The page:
Key Takeaways from the Court's Decision
The decision in North Carolina Dental is important because many state boards and related entities have been operating as if they were immune from the antitrust laws, as long as their decisions were made pursuant to a clearly articulated state policy displacing competition. By this decision, the Court makes it possible for the actions of many state boards to come under antitrust scrutiny for the first time. Because state boards often are comprised of groups of competitors or potential competitors, significant risks of antitrust liability, particularly under Section 1 of the Sherman Antitrust Act, become possible. Going forward, states will have to decide how to set up sufficient procedures to ensure that actions by its boards are supervised by appropriate personnel in order to claim state-action immunity from the antitrust laws. In the meantime, state boards should be careful to avoid actions that violate the antitrust laws under established antitrust standards.
Whether state policies for supervising the actions of licensing boards provide sufficient supervision to satisfy the state-action doctrine depends on the specific facts and circumstances underlying each state's supervision of a particular state board or agency. The Court described the relevant analysis as flexible and context-dependent, and focused on whether the state's review mechanisms provide "realistic assurance" that a nonsovereign actor's anticompetitive conduct "promotes state policy, rather than merely the party's individual interests." Reviewing prior cases, the Court identified certain "constant requirements" of active supervision:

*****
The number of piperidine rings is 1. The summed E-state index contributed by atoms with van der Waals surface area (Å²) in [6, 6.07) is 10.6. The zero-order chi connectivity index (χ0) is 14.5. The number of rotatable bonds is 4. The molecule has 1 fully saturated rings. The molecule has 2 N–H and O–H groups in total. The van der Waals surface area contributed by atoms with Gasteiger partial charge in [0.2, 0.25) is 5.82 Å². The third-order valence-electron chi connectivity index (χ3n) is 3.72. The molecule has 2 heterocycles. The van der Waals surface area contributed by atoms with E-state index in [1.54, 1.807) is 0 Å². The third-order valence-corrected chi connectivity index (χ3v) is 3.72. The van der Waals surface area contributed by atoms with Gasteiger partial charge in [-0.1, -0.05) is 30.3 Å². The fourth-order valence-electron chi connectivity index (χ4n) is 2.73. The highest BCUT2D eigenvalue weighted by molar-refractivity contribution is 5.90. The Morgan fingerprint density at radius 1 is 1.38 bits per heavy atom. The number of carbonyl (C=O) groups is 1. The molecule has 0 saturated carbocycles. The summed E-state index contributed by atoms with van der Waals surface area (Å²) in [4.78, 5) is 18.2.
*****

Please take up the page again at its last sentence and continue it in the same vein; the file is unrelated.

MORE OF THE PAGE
- The state supervisor must review the substance of the anticompetitive decision, not merely the procedures followed to produce it;
- The state supervisor must have the power to veto or modify particular decisions to ensure that they are in accord with state policy;
- The "mere potential for state supervision is not an adequate substitute for a decision by the State;" and
- The state supervisor may not itself be an active market participant.
Any state licensing board, trade or professional association, or similar entity engaged in state-regulated activity and which relies on an assumption of state-action immunity should review its structure and operations in light of the North Carolina Dental decision. Unless an organization is confident that its structure satisfies the requirements of the North Carolina Dental decision, it should take care to avoid any activities that could carry significant antitrust risk. In the absence of the state-action defense, those risks are very similar to the risks that trade and professional associations have dealt with over the years. There is significant case law and FTC precedent identifying those risks, which are described in a number of prior Venable articles, which can be found by clicking here.
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The North Carolina Dental decision was a significant victory for the FTC that has fundamentally changed the scope of antitrust immunity afforded to state boards, agencies, and trade and professional associations engaged in state-regulated activities. The largest immediate challenge moving forward, particularly for state boards that have been relying on the protections of the state-action doctrine, will be to identify ways to limit the antitrust risks of their actions under their currently established antitrust standards until the states in which they operate establish active supervision under the standards articulated by the Court's ruling.